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The high-stakes legal dispute over Rhode Island's public retirement overhaul faces a key court date Friday when attorneys for the state will ask a judge to dismiss a challenge from public-sector unions unhappy with the sweeping pension changes.
The unions argue the state is reneging on promised benefits and that lawmakers should have explored alternatives or negotiated concessions with workers before approving the pension law in 2011. State leaders insist that without the changes, ever-escalating pension costs would swamp state finances.
The lawsuit is being watched closely across the country as states seek to rein in pension costs. Collectively, states face a $1.4 trillion gap between what they've promised workers and what they've set aside to pay for those benefits.
Superior Court Judge Sarah Taft-Carter will hear arguments from both sides as she considers the state's motion to dismiss the unions' legal challenge. A ruling on the motion is not expected immediately.
The new law is intended to save an estimated $4 billion over 20 years by suspending retiree pension increases, raising retirement ages for many workers and creating a new benefit plan combining traditional pensions with 401(k)-style accounts. Before the changes were enacted, the state's pension costs were set to jump from $319 million in 2011 to $765 million in 2015 and $1.3 billion in 2028.
The changes were signed into law by Gov. Lincoln Chafee a year ago and went into effect July 1. They affect 66,000 active and retired state workers, teachers and municipal employees.
Attorneys for the unions and the state agree the legal dispute is likely to be protracted, expensive and complicated. Chafee, one of the leading supporters of the law, now says he would like to negotiate a settlement with the unions to avoid the fiscal calamity that a defeat for the state would mean.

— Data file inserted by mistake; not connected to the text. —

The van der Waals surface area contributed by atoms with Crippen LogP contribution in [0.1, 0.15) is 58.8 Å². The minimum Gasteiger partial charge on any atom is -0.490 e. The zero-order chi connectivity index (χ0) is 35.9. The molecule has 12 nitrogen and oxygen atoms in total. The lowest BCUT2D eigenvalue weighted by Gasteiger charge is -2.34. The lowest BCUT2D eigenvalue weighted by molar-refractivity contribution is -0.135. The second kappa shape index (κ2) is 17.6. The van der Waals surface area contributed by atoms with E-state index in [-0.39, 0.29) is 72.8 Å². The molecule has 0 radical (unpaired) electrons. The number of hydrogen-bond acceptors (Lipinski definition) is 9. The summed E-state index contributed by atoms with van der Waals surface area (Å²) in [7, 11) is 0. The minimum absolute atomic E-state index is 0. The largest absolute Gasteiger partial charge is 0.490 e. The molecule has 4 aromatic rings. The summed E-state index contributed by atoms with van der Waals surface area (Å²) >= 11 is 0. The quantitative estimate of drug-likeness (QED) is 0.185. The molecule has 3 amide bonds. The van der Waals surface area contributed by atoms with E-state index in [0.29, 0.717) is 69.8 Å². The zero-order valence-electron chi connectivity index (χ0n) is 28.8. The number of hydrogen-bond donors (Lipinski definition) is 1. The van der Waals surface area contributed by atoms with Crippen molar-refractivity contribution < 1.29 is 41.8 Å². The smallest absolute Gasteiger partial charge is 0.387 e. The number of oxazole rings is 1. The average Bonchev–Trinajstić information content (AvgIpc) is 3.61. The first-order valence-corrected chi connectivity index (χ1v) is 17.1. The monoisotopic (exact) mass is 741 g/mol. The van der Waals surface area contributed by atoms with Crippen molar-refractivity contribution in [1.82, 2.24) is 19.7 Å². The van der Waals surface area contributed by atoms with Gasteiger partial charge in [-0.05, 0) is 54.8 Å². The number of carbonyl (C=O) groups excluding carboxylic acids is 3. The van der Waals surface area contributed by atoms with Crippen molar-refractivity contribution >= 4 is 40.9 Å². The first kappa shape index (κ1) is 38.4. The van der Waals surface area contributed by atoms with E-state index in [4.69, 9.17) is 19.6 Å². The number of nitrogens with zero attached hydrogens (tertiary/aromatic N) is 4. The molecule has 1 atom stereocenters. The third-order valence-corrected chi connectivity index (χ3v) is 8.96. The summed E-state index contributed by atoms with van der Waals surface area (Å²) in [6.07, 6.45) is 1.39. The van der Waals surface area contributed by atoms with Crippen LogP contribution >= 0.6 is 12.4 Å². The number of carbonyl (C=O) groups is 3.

Treasurer Gina Raimondo, the main architect of the law, said she feels confident about the state's chances. She opposes negotiations with the unions at this point.
"We're in the early innings," Raimondo, a Democrat, said of the case. "The law is in our favor and we have an excellent legal team. We're going to do our very best to protect the work of the General Assembly."
The unions, however, argue that the pension law is an unconstitutional impairment of contractual right. They insist lawmakers had a duty to look for alternatives before voting to withhold pension benefits that had already been promised.
"They didn't even listen to us," said J. Michael Downey, President of Council 94, a union representing several thousand active and retired public workers. "We've been willing to sit down and resolve this but our ideas weren't listened to."
Also on Friday, the state will ask that high-profile attorney David Boies be allowed to practice in Rhode Island. He has offered to represent the state in the pension lawsuit for $50 an hour — a fraction of his typical fee. Boies, who is famed for his work representing the government in its antitrust case against Microsoft and in Al Gore's unsuccessful presidential campaign challenge in the U.S. Supreme Court, has said he's interested in the case because of its implications for governments around the nation.
The state had asked the Rhode Island Supreme Court to review Taft-Carter's participation in the case because her mother and son receive state pensions. On Thursday, the high court declined to intervene.